Elizabeth line Class 345 Aventra

While the cross-city Crossrail tunnels opened in May, prior to November 6 Elizabeth Line services from Reading and Heathrow Airport had terminated in the main line station at London Paddington.

UK: Elizabeth Line passenger services began running through onto existing Network Rail routes east and west of central London on November 6 as the Crossrail Programme nears completion.

Trains from Reading and Heathrow Airport can now run through to Abbey Wood via central London using a connection from the Great Western Main Line’s Relief lines west of Paddington station. In the east, services from Shenfield are now using a tunnel portal at Pudding Mill Lane west of Stratford to reach Whitechapel, where there is a deep-level junction with the branch from Abbey Wood. For now, services from Shenfield will turn back at Paddington.

gb-TfL Elizabeth Line map November 6 services

The Elizabeth Line had been operated in three sections since the opening of the cross-London tunnels on May 24, with trains from Heathrow and Reading terminating at Paddington’s main line platforms, cross-London trains running east from Paddington’s Elizabeth Line platforms to Abbey Wood, and trains from Shenfield terminating at Liverpool Street station’s main line platforms.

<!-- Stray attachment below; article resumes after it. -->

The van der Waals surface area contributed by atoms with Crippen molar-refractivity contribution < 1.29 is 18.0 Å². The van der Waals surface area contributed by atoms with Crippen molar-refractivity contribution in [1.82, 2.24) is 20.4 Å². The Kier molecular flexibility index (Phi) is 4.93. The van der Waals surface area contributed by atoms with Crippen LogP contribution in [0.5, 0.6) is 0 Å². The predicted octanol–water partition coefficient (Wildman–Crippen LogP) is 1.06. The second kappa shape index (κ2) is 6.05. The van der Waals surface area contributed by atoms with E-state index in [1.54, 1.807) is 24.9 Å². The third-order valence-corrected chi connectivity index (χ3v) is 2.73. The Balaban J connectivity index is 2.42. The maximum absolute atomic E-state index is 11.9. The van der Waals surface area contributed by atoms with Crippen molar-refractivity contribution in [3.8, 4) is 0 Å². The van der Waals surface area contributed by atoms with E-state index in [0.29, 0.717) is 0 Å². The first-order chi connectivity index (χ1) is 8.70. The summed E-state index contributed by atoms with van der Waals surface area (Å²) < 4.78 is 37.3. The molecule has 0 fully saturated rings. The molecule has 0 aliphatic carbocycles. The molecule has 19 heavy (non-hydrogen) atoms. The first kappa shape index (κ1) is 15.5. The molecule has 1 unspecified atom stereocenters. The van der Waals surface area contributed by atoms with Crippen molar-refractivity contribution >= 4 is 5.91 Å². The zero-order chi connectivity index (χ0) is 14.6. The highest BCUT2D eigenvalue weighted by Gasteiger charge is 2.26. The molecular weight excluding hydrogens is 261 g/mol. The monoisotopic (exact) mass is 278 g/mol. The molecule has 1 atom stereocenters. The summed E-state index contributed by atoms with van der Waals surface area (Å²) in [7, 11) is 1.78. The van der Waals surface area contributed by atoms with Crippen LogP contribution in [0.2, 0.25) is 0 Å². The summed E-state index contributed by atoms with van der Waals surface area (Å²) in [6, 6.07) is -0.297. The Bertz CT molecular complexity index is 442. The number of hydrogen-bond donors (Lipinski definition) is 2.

‘Complex’ and ‘intertwined’

The changes from November 6 mean the frequency of services in the central section between Paddington and Whitechapel has increased from 12 trains/h to up to 22 trains/h in the peaks and 16 trains/h off-peak.

Transport for London says that a ‘small number’ of services will not run into the tunnels and so some passengers may still need to change at Paddington or Liverpool Street main line stations.

TfL says that the through running of services from the east and west sections into the central section of the line ‘is a complex process’ because Elizabeth Line trains will now ‘be fully intertwined with national rail infrastructure’. TfL is ‘working closely with Network Rail, Great Western Railway and other stakeholders’ to ensure the main line routes are as reliable as possible to provide resilience and reliability for the cross-city core.

The final timetable with a peak service of 24 trains/h on the core section is expected to be in place ‘by May 2023’.